1492 eBook

Mary Johnston
This eBook from the Gutenberg Project consists of approximately 304 pages of information about 1492.

Don Luis de St. Angel was, I knew, Receiver of the Ecclesiastical Revenues for Aragon, a man who stood well with the King.  The horsemen were close upon us.  Suddenly the laugher cried, “Saint Jago!  Here he is!”

We were now five mounted men and a trudger afoot.  The cavalier who had laughed, a portly, genial person with a bold and merry eye, laughed again.  “Well met, Don Cristoval.  Well met, Admiral!  I looked to find you presently!  You sailed out of port at sunrise and I two hours later with a swifter ship and more canvas—­”

" `Don’ and `Admiral’!” answered Master Christopherus, and he spoke with anger.  “You jest in Spain!  But in France it shall be said soberly—­”

“No, no!  Don and Admiral here!  Viceroy and Governor here—­as soon as you find the lands!  Wealthy here—­ as soon as you put hand on the gold!” Don Luis de St. Angel’s laughter ceased.  He became with portentous swiftness a downright, plain man of business.  He talked, all of us clustered together on the Cordova road.

“The Archbishop kept me from that audience yesterday, leaving Don Alonso de Quintanella your only friend there!  The Queen was tired, the King fretted.  They thought they had come a long way, and there you stood, Master Christopherus, shaking your head!  Don Alonso told me about it, and how hopeless it seemed!  But I said, `If you conquer a land don’t you put in a viceroy?  I don’t see that Don Cristoval isn’t as good as Don This One, or Don That One!  I’ve a notion that the first might not oppress and flay the new subjects as might the last two!  That is a point to be made to the Queen!  As for perpetuity of office and privileges down the ages, most things get to be hereditary.  If it grows to be a swollen serpent something in the future will fall across and cut it in two.  Let time take care of it!  As for wealth, in any land a man who will bear an eighth of the cost may fairly expect an eighth of the gain.  This setting out is to cost little, after all.  He says he can do it with three small ships and less than a hundred and fifty men.  If the ships bring back no treasure, he will not be wealthy.  If there is a little gain, the Spains need not grudge him his handful of doubloons.  If there is huge gain, the King and Queen but for him would not have their seven eighths.  The same reasoning applies to his tenth of all future gain from continents and islands.  You will say that some one else will arise to do it for us on easier terms.  Perhaps—­and perhaps not for a century, and another Crown may thrust in to-morrow!  France, probably.  It is not impossible that England might do it.  As for what is named overweening pride and presumption, at least it shows at once and for altogether.  We are not left painfully to find it out.  It goes with his character.  Take it or leave it together with his patience, courage and long head.  Leave it, and presently we may see France or England swallow him whole.  He will find India and Cathay and Cipango, and France or England will be building ships, ships, ships!  Blessed Virgin above us!’ said I, `If I could talk alone to the Sovereigns, I think I could clench it!’ "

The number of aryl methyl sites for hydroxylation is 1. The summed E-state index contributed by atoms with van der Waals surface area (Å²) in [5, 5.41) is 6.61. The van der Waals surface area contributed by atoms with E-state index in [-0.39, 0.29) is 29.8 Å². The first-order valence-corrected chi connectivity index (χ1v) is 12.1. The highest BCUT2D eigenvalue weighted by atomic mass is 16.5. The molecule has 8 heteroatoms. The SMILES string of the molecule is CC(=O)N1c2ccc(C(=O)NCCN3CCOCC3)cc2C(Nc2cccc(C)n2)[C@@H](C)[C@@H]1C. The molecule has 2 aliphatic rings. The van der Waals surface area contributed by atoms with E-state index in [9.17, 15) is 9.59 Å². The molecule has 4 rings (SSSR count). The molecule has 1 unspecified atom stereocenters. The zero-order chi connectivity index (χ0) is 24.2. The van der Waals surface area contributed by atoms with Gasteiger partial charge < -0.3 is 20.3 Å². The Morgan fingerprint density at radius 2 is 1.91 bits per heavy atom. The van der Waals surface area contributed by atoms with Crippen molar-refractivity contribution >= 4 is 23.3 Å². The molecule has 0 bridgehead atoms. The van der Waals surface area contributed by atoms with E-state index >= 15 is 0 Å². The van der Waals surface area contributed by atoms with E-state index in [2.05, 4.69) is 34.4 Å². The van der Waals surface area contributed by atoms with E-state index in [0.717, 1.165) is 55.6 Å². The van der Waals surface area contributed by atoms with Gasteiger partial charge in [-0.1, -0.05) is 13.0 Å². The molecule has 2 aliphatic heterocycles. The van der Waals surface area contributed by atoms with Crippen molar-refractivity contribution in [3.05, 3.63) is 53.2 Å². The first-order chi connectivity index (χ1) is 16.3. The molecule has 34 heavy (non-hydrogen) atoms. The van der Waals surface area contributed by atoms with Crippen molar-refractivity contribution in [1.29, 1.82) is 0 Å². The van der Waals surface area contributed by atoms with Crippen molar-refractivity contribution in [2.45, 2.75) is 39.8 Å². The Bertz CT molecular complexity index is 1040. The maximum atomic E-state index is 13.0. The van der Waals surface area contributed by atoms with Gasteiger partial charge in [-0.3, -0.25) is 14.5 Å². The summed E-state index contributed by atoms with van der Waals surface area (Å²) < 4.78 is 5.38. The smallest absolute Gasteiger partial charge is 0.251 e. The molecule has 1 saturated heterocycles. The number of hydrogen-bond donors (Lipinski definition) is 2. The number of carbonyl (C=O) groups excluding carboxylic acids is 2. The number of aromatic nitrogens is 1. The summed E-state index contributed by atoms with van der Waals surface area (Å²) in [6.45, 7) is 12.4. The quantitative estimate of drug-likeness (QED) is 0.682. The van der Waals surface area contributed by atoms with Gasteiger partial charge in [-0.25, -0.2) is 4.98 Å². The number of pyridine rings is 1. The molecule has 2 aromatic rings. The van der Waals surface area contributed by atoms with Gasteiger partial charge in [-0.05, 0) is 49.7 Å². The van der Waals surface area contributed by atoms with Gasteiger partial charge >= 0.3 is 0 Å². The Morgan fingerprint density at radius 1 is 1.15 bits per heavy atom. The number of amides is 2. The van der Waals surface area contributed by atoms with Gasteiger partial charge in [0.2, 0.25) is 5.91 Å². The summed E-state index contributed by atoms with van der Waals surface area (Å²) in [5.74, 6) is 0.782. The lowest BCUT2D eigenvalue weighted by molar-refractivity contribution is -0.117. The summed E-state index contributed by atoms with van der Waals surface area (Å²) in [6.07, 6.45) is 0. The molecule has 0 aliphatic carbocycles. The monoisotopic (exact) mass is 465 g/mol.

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1492 from Project Gutenberg. Public domain.
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